[“The Secret to Life is Inconsistency”]
From the moment the striking white lights brighten the black box of Q Theatre, Jacob Rajan captures the full attention of every audience member as Harvey Norman worker, Kutisar. He lies sprawled on a plinth, perhaps dead, or at least close to death. In swoops a Vulture, expertly animated by puppeteer Jon Coddington. The construction of the Vulture allows the materials to rattle as the wings spread, accompanied by curious yet sinister squawks and hisses.
Rajan quickly establishes the rules of the world, where exiting the space on the stage unleashes a torrent of extreme noise, lights, and pain. It is clear Kutisar is trapped in a limbo, maybe even a purgatory, unable to distinguish whether he is alive or dead. Rajan’s skill in physicality is clear as he utilises the soft-soled shoes to his advantage, slipping around the stage, before transporting to Kutisar’s younger self at a Mumbai disco. Here Kutisar meets self-assured and foul-mouthed Meera (also played by Rajan), a young Parsi woman with whom the rest of Kutisar’s story intertwines with. Playful jabs are taken at the ‘wealthy’ Parsi community in Mumbai, with enough information given for the Kiwi audience to appreciate. As someone of Indian descent who has some knowledge of different religious and ethnic groups within India, I appreciated co-writers Rajan and Justin Lewis’ ability to represent these groups in a humorous, accessible way, without losing the integrity of the history and people.
As Meera guides Kutisar up to the Malabar Hill into the Temple of Silence, where Parsi take their dead to receive a sky burial to have their corpses consumed by vultures, Rajan’s physical and vocal versatility seamlessly switches between characters. It is not an exaggeration to say I often forgot I was watching one man on a nearly empty stage, instead of a pair in the bustling city of Mumbai.
The interplay between characters is a consistent highlight throughout the performance; Rajan also embodies a myriad of characters including Meera’s Aunty, a loan shark and a professor at the Natural History Museum. The transition from young Kutisar to his older self deserves special mention – we could see the aging process happen before our eyes and could feel the effects of 30 years on a body despite it not being our own. These moments are contrasted with the rapid dialogue between four characters later in the show, delivered with such deliberate and concise switches it is not only easy to follow, but extremely enjoyable to immerse yourself in.
The integrated Indian vocabulary, such as kulfi (ice-cream parlour) and chaiwallah (street tea seller) throughout the script is comprehensible to all, perfect for an audience who presumably are accustomed to the integration of Te Reo Māori vocabulary in their daily lives already.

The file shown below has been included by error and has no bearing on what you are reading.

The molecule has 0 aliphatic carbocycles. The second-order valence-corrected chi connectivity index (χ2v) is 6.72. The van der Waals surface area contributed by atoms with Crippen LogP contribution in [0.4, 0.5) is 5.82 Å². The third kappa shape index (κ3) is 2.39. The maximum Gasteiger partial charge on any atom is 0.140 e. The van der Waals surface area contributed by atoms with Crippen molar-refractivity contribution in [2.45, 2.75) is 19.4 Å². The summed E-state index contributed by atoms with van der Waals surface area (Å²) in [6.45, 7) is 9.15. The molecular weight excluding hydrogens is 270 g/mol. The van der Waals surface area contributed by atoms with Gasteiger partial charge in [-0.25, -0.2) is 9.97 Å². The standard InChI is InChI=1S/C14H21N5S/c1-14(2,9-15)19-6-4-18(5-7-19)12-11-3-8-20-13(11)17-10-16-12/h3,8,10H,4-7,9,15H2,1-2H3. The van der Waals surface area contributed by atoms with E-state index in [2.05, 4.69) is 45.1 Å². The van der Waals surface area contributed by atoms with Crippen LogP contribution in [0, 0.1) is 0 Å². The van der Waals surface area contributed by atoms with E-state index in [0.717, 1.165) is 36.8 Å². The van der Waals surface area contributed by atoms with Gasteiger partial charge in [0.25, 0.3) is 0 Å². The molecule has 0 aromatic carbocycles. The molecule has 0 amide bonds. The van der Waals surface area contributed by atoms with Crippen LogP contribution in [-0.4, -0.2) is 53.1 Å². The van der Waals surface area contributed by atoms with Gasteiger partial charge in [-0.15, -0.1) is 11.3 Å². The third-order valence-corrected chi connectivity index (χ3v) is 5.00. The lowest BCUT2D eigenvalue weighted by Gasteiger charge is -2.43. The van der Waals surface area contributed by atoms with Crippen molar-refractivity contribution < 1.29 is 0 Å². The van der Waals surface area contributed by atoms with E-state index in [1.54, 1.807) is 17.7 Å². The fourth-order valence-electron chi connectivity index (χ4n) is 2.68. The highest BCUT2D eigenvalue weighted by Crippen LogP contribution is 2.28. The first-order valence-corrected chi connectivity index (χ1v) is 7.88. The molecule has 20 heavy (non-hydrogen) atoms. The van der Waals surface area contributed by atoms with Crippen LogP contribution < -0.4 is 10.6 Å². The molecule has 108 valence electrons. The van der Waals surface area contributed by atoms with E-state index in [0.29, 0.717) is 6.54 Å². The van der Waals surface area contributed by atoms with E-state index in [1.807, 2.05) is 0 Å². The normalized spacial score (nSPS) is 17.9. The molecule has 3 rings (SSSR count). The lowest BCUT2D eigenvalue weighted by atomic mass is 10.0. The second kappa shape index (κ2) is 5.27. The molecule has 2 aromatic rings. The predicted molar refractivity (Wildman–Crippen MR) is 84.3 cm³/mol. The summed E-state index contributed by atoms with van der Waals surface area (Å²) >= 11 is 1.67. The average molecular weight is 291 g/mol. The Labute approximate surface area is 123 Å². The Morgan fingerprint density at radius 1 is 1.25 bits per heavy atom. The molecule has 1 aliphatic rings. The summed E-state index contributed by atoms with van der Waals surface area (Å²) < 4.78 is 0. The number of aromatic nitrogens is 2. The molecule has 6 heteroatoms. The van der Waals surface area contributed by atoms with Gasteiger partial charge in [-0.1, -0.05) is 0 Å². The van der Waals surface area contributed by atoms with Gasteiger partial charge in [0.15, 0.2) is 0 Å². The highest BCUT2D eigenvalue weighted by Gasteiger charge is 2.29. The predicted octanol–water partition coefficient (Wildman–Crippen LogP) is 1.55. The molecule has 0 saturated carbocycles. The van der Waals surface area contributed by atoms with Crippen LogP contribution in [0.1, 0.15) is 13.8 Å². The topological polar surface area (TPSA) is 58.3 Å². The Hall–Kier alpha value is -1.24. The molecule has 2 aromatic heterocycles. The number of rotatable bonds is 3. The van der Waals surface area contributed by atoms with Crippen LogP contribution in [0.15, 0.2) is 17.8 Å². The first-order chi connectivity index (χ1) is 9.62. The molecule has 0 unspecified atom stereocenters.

The variety of choices made for scene and location transitions were a testament to the experience and knowledge of director Justin Lewis and the company. Rajan executes quick spins when introducing new characters to the scene, allowing the tension to be carried through the passing time, while nightclub dance breaks reset the light-hearted energy, drawing many laughs. AV and lighting adds context of time and place to these transitions, accentuated by the specific details of the sound design, turning the stage of the Q Theatre into a kulfi ice-cream shop and a museum laboratory with ease. A bell chimes motif is used consistently and fluently in times of transition when characters are reaching a realisation or decision. Each transition perfectly fits the situation, directing the mood of the audience from muffled laughter to shock and back to full belly laughs.
The inability for Meera and the Parsi people to have the death rituals they desire is not an uncommon situation for many in India to find themselves in. The Covid-19 outbreak recently affecting India has disrupted the practices of mourning and death for people in many communities, religions, and ethnic-groups alike. Even in New Zealand, tangihanga and funeral were among the most discussed gatherings disrupted during lockdown periods. By activating our prior experiences, Indian Ink bring empathy and support for their characters and situations in the production, and for those facing the effects of vulture depopulation and other barriers to ritual, that otherwise may have been overlooked due to cultural differences.
At interval, audience members were offered samples from Meera’s kulfi shop – such a thoughtful act that really cemented Indian Ink as a brilliant company in my eyes. This is a show that brings such laughter and energy into the space, while delivering content on true issues from India that you will find yourself desperate to research more into, and hopefully more empathetic to the current issues surrounding mourning rituals India is facing.
Paradise or the Impermanence of Ice Cream plays Q Theatre 9-26 June, 2021.
SEE ALSO: Jess Macdonald’s review of the 2020 development season.